Ed Reform 101: Teachers

Blue Jersey’s Ed Reform 101

Part 2 – Teacher Quality Myths

Ed Reform 101Everyone knows that teachers are important (even if politicians like Chris Christie don’t always show it.). Everyone knows there are great teachers and bad teachers. Everyone knows that a teacher can change a child’s life.

But some corporate “reformers” take this notion about the importance of the teacher way too far. They claim the teacher is the most important factor in determining students’ success, ignoring the role privilege, poverty, and parents play in a child’s life. And they foolishly believe figuring out who teaches well is a simple matter of test scores: it isn’t.

One of the consequences of Christie’s war on the NJEA is a false view of teachers and the processes used to evaluate them. If we are ever going to have a serious conversation about education in New Jersey, we need to get past the myths he perpetuates about teachers.

What you should know about teacher quality:

  • Teachers are important, but they are NOT the most important factor in student learning.
  • Using test scores to evaluate teachers is extremely error-prone.
  • Because of these errors, test scores should not be used to make decisions about hiring and paying teachers; even basing part of the decision on test scores is disastrous.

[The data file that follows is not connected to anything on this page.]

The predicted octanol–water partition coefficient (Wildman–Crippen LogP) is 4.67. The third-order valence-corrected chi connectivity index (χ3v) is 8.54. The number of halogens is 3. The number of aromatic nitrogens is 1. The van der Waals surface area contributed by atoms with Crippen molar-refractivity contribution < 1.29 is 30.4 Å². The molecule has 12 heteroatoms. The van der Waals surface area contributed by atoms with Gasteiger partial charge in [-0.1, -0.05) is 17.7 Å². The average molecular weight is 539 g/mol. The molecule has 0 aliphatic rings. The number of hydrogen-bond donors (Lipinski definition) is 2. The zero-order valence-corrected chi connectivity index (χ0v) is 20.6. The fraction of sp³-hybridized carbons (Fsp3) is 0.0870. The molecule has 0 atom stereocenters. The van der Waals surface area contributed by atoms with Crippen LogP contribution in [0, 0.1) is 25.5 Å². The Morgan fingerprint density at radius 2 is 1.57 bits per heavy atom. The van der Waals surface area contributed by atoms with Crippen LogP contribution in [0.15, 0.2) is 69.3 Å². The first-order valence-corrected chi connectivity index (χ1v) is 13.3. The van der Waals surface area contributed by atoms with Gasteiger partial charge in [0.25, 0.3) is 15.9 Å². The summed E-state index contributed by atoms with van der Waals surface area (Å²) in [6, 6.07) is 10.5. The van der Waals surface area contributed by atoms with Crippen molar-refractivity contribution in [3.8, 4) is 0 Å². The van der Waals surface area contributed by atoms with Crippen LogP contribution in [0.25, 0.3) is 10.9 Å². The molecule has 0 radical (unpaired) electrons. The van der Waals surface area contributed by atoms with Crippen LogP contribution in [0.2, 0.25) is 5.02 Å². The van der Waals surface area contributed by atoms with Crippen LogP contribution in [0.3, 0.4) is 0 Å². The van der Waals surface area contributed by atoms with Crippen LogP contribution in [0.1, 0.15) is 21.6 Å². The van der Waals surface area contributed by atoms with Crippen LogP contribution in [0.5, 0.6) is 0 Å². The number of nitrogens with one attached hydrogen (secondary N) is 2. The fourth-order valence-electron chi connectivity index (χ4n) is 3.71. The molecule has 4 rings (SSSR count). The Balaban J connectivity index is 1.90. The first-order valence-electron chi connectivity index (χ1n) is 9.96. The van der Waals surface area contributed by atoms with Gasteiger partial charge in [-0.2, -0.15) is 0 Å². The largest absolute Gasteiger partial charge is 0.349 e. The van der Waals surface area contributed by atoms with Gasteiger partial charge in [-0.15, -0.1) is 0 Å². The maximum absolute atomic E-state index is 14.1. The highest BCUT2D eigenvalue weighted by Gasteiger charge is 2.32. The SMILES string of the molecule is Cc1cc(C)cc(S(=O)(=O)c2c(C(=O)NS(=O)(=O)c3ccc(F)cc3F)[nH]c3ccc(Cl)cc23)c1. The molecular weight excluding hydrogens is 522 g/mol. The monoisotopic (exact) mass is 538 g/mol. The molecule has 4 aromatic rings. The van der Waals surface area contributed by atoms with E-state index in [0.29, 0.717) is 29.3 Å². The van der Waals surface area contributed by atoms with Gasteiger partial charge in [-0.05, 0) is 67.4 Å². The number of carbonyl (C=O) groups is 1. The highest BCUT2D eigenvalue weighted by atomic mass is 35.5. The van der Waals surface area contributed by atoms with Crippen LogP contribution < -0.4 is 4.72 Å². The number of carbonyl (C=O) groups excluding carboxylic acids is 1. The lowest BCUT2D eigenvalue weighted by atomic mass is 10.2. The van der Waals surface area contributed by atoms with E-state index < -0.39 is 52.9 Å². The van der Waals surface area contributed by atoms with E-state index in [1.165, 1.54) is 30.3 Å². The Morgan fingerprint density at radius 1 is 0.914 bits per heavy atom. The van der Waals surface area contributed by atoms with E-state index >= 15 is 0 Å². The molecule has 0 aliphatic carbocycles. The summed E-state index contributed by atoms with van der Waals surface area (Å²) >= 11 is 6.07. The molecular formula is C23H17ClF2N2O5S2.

• The “three good teachers in a row” myth is exactly that: a myth.
  • Far more than 17 teachers have left their New Jersey schools in the last decade due to incompetence.

    Myth: Teachers are the MOST important factor in a student’s growth and achievement.

    The Truth: While teachers are important, years of research confirms that teachers are not the most important factor in student learning.

    – About 60% of a student’s achievement is explained by student and family characteristics; 20% pertains to school (with 10-15% being the teacher); 20% is unexplained (error). This has been confirmed in many studies.

    – The correlation between poverty and test scores is nearly perfect.

    Funding gaps can account for half of the difference in test scores.

    Myth: We can determine which teachers to fire or pay more by using standardized test scores.

    The Truth: The overwhelming consensus among researchers is that test scores should not be used in high-stakes decisions like firing and compensation.